Most adults don’t know all the screening tests they should be getting and at what age and frequency. Regardless of their presenting concerns, I take a moment to review each patient’s chart before entering the room. I’ll make sure that they’re up-to-date with any screening tests; if they’re overdue, I’ll remind them or write the req.
I’ve put together a poster of screening tests that’s easier to read than the Canadian Task Force on Preventive Health Care website. I’ve invited my colleagues to post copies in their exam rooms to use in their consultations with patients. Download the poster >
This morning, I ran through a summary of these tests on Global TV.
Our Burnaby Division of Family Practice put together a more detailed presentation on screening tests and important symptoms. You’ll find even more practical and unbiased health information on our Empowering Patients section on the Division’s website.
It’s important to remember that screening tests are intended for the average adult with no family history or symptoms of these conditions.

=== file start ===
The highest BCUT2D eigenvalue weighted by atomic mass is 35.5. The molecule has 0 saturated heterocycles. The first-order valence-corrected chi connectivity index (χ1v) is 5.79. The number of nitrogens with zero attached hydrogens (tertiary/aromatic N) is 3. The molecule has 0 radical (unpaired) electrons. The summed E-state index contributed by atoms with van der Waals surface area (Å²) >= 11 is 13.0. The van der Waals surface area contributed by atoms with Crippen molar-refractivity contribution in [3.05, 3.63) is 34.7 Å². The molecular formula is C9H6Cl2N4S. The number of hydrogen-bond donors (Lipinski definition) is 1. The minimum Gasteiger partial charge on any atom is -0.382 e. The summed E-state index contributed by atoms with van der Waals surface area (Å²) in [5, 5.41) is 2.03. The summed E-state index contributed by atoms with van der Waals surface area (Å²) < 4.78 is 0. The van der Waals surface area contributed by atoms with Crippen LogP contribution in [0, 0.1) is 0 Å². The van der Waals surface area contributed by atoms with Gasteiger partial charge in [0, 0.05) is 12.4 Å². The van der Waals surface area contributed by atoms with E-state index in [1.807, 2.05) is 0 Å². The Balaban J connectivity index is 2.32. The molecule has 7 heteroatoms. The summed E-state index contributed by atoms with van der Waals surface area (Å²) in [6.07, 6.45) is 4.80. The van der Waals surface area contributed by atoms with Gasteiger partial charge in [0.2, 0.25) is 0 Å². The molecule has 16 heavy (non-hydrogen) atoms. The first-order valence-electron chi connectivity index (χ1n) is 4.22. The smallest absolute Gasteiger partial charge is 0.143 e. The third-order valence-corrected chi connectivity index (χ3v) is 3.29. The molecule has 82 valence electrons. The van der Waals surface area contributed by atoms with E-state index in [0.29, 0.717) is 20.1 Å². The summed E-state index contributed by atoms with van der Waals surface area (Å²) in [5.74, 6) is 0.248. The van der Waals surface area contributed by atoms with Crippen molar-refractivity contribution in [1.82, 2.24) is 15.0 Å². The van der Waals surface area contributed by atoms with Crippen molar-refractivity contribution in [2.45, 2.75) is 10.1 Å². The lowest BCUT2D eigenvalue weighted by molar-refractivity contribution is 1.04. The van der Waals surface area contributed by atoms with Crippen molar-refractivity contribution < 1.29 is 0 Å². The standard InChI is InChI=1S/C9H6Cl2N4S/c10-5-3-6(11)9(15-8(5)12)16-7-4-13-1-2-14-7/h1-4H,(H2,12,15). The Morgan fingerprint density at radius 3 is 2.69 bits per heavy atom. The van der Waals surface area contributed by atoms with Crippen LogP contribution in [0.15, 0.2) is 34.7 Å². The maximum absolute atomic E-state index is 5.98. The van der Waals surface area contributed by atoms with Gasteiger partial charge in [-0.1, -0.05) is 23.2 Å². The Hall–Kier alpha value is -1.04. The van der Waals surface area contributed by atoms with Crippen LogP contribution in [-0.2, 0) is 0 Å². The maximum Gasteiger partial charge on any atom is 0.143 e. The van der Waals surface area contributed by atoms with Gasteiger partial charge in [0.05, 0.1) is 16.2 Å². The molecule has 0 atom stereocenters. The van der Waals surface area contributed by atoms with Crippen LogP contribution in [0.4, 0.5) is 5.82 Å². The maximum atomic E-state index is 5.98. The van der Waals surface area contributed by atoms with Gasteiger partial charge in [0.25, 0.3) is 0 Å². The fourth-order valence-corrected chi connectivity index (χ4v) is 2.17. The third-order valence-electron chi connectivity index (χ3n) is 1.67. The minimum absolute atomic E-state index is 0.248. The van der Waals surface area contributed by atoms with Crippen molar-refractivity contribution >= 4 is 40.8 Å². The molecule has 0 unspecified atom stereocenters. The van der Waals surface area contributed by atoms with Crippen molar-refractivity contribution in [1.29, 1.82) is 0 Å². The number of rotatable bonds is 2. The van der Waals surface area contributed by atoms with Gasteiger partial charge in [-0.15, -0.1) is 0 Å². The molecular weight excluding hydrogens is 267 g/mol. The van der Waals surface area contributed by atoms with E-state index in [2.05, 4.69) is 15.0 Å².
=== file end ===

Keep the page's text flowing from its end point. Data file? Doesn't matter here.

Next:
If you have a family history of colon or breast cancer, you may be at increased risk and require these or other tests much earlier and more frequently. This requires a discussion with your physician.
If you feel a lump or feel pain in part of a breast, see a physician immediately. Likewise, if you see blood in your stools.
In the Empowering Patients section of the Division’s website, you’ll find more educational videos, including my series on symptoms that may require a visit to your doctor.
Dr. Davidicus Wong is a family physician in Burnaby, B.C. He is the lead of the Empowering Patients health literacy program and a board member of the Burnaby Division of Family Practice.